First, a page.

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1. Transcription factor condensates and timely neuronal differentiation
Compacted heterochromatin blocks are prevalent in differentiated cells and present a barrier to cellular reprogramming. It remains obscure how heterochromatin remodeling is orchestrated during cell differentiation. We lately discovered that mitotic implantation of the evolutionarily conserved homeobox transcription factor Prospero via liquid-liquid phase separation remodels H3K9me3-dependent heterochromatin and drives timely and irreversible neuronal terminal differentiation (Liu X, Shen J, et al., 2020, Dev Cell).
2. Timely neural stem cell fate commitment and self-renewal
The Super Elongation Complex (SEC), best known for transcription elongation checkpoint control, drives Drosophila neural stem cell (NSC) fate commitment. SEC is highly expressed in NSCs, where it interacts directly with the Notch signaling pathway in a self-reinforcing feedback loop for timely stem cell fate lock-in. SEC inactivation leads to NSC loss, whereas its forced activation results in neural progenitor dedifferentiation and tumorigenesis (Liu K, et al., 2017, Dev Cell).
3. Timely neural progenitor fate commitment and tumorigenesis
The molecular mechanisms that prevent cell-autonomous ectopic Notch signaling activation and deleterious cell fate decisions remain unclear. Our results unveiled a safeguard mechanism whereby retromer retrieves potentially harmful Notch receptors in a timely manner to prevent aberrant Notch activation-induced neural progenitor dedifferentiation and brain tumor formation. Intriguingly, the downregulation of retromer components have been reported in various human cancers. Our studies thus also provide a new and unexpected link between the retromer complex and human cancers. (Li B, et al., 2018a, eLife).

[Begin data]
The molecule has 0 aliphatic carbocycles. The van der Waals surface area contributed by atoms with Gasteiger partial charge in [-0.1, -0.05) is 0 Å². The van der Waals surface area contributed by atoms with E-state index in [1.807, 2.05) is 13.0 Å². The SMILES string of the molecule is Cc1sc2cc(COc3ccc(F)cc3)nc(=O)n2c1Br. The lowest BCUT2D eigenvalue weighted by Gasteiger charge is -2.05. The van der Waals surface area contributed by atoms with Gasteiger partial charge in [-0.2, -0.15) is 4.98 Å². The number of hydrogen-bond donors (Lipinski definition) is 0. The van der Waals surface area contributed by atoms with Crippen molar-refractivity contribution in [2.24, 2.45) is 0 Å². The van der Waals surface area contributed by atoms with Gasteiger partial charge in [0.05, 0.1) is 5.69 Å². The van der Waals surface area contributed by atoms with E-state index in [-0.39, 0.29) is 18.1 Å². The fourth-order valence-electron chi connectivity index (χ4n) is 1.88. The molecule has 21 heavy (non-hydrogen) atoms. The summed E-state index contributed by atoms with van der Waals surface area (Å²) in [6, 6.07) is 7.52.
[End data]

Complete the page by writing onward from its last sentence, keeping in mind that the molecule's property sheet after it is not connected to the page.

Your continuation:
4. Temporospatial control of cell fate reprogramming
Natural lineage reprogramming, the conversion of one cell identity to another during normal development, although rare, occurs with high efficiency and temporospatial precision. These natural lineage conversion events provide powerful model systems for deciphering the mystery of cellular plasticity. We recently uncovered a natural midgut-to-renal lineage reprogramming event during fruit fly metamorphosis and identified a highly conserved protein called Cut as a crucial cell identity switch in this process. A steep gradient of a spatial molecule (called Wingless/Wg) intersects with a pulse of steroid hormone to induce Cut expression specifically in a small subset of fly midgut progenitors, precursors that produce functional midgut cells, and convert them into renal identity. Intriguingly, the temporal and spatial signals triggering this natural lineage reprogramming event likely intersect through an unexpected chromatin looping mechanism. The mechanism we unveiled here might represent a new and general paradigm governing cell fate or identity switch with high precision in space and time, and has promising implications for the development of regenerative medicine strategies. (Xu K, et al., 2018b, eLife).
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School of Life Sciences; Center for Life Sciences, Peking University, Beijing, China 100871
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